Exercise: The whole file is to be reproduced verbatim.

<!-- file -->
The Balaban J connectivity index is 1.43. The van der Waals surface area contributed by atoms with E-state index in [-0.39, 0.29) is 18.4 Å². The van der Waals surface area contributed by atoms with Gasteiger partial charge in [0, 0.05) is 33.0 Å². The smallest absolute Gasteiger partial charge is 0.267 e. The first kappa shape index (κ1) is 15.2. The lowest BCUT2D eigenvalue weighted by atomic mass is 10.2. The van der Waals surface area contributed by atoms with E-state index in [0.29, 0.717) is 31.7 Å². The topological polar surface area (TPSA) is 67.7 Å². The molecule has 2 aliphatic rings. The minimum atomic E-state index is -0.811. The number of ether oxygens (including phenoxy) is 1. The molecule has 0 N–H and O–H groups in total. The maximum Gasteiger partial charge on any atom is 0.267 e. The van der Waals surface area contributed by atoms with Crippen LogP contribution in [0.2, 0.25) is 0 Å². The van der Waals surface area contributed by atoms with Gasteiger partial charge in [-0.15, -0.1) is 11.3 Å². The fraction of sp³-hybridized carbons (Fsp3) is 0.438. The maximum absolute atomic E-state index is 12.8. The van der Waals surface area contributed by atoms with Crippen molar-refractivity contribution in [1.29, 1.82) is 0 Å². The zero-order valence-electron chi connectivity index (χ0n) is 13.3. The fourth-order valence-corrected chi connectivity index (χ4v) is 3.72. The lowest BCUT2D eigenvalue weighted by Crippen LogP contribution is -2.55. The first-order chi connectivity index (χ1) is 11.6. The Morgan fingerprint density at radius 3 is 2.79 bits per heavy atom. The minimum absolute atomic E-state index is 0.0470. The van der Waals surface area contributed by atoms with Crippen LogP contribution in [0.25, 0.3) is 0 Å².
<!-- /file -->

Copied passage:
The Balaban J connectivity index is 1.43. The van der Waals surface area contributed by atoms with E-state index in [-0.39, 0.29) is 18.4 Å². The van der Waals surface area contributed by atoms with Gasteiger partial charge in [0, 0.05) is 33.0 Å². The smallest absolute Gasteiger partial charge is 0.267 e. The first kappa shape index (κ1) is 15.2. The lowest BCUT2D eigenvalue weighted by atomic mass is 10.2. The van der Waals surface area contributed by atoms with E-state index in [0.29, 0.717) is 31.7 Å². The topological polar surface area (TPSA) is 67.7 Å². The molecule has 2 aliphatic rings. The minimum atomic E-state index is -0.811. The number of ether oxygens (including phenoxy) is 1. The molecule has 0 N–H and O–H groups in total. The maximum Gasteiger partial charge on any atom is 0.267 e. The van der Waals surface area contributed by atoms with Crippen LogP contribution in [0.2, 0.25) is 0 Å². The van der Waals surface area contributed by atoms with Gasteiger partial charge in [-0.15, -0.1) is 11.3 Å². The fraction of sp³-hybridized carbons (Fsp3) is 0.438. The maximum absolute atomic E-state index is 12.8. The van der Waals surface area contributed by atoms with Crippen molar-refractivity contribution in [1.29, 1.82) is 0 Å². The zero-order valence-electron chi connectivity index (χ0n) is 13.3. The fourth-order valence-corrected chi connectivity index (χ4v) is 3.72. The lowest BCUT2D eigenvalue weighted by Crippen LogP contribution is -2.55. The first-order chi connectivity index (χ1) is 11.6. The Morgan fingerprint density at radius 3 is 2.79 bits per heavy atom. The minimum absolute atomic E-state index is 0.0470. The van der Waals surface area contributed by atoms with Crippen LogP contribution in [0.25, 0.3) is 0 Å².